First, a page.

It’s never been a secret that small businesses are good for the nation’s coffers—financial diversity is the backbone of a strong economy. But a recent study indicates that Canadians think entrepreneurs are the primary factor driving the economy in Canada, and that they need more support.
In the study, released by the Canadian Federation of Independent Businesses, 79 per cent of respondents believe the economy is driven by entrepreneurs. And a similar percentage said various levels of government do not do enough to help these businesses get established and grow.
Coverage of the latest small business news, trends and issues, as well as advice from experts on everything from starting and marketing a business, to managing staff and improving the bottom line.
The study also found that 94 per cent of Canadians admire entrepreneurs and 92 per cent would approve if a family member tried to start their own business.
Perhaps these sentiments could be directly attributed to the up-and-down nature of the economy —with stock markets in wonky shape and corporations closing plants and laying off staff, people may not be ready to put their trust back into big business.
Whatever the reason, the respect for entrepreneurs as being the bedrock of Canada’s economy is there and it is warranted, at least according to the numbers.
Issues of size
According to Industry Canada, a small business in the goods-producing sector has a workforce of fewer than 100 employees, while in the service sector, the cutoff is 50 employees.
Nationally, 98 per cent of businesses employ less than 100 people and can therefore be categorized as small.
But while small business makes up the lion’s share of the employer pool in Canada, the majority of these small businesses actually qualify as micro-enterprises—companies with fewer than five employees.
In a report released in July 2010, Industry Canada calculated that 54 per cent of businesses operating in Canada have between one and four employees, including the business owner. In Alberta the numbers are the highest, with nearly 60 per cent of businesses classed as micro-enterprises.
Despite their respect among Canadians, confidence among entrepreneurs fell drastically in August. The CFIB's business barometer index dropped to 61.7 — its lowest level since July 2009. The index measures small business owners' performance expectations and a reading over 50 per cent means the number of entrepreneurs who believe their businesses will exceed the previous year's perofrmance is greater than those who believe the opposite. According to the CFIB, the normal range is between 65 and 75 per cent, when the economy is growing.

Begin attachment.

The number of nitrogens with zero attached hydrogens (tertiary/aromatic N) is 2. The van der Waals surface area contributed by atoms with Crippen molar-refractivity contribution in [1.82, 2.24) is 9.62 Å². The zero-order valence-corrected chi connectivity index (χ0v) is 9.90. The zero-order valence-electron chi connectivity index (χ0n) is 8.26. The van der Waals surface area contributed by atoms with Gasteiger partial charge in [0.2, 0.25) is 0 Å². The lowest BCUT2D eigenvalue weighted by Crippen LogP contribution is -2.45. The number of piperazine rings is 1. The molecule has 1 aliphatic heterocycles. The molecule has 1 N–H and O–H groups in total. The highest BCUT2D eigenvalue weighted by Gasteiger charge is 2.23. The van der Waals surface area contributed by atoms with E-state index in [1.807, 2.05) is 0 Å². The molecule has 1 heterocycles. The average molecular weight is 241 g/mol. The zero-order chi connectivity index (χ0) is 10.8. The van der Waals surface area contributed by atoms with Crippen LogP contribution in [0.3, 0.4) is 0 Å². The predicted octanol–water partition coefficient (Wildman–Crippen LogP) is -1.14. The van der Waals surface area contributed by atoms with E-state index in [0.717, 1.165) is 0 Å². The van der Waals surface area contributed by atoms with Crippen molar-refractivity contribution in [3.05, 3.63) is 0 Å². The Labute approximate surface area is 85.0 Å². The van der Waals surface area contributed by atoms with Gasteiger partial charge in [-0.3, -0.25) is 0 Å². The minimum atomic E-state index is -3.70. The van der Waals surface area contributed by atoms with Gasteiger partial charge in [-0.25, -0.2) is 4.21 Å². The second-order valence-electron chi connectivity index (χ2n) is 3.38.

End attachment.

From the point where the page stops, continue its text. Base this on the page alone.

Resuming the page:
Life span and earnings potential
These small enterprises tend to have staying power even in tough times, although as a small business ages, the odds of its continued success drop dramatically.
Industry Canada numbers show that 96 per cent of small businesses that entered the marketplace in 2001 survived their first year. By the time the calendar hit 2006, only 70 per cent of those businesses remained.
Micro-enterprises have slightly higher survival rates. Industry Canada says 70 per cent of businesses established in 2001 with fewer than five employees were still around five years later, compared with only 67 per cent of businesses with more than five employees.
Job creation hinges on calendar
The average weekly salary for employees of Canadian companies with fewer than five employees is $750, which is $27 higher than the average for all small businesses. The national weekly average for all types of businesses combined is $799.
Many studies have indicated that small business employers tend to hire more frequently than their big business counterparts when the economy is in recovery. While this may be true, it tends to skew statistical analysis if you begin your search at the time of an economic upswing.
For example, Industry Canada estimates that small businesses accounted for 37 per cent of job growth between 1999 and 2009. However, analysis on a year-by-year basis produces more telling results.
In 2002, small businesses accounted for a 62 per cent of new jobs in Canada. This dropped to 32 per cent in 2003 and then plummeted to 7 per cent in 2004. In fact, in 2003, small businesses with 50-99 employees actually eroded jobs by 185 per cent. The numbers improved over the following years, but then dropped again from 52 per cent in 2008 to 39 per cent in 2009 due to the economic crisis.
Even though Industry Canada cites 2003 as a statistical anomaly, these numbers do suggest that, while small businesses do contribute to overall job creation, the rate at which they do so can be as unreliable as with big business.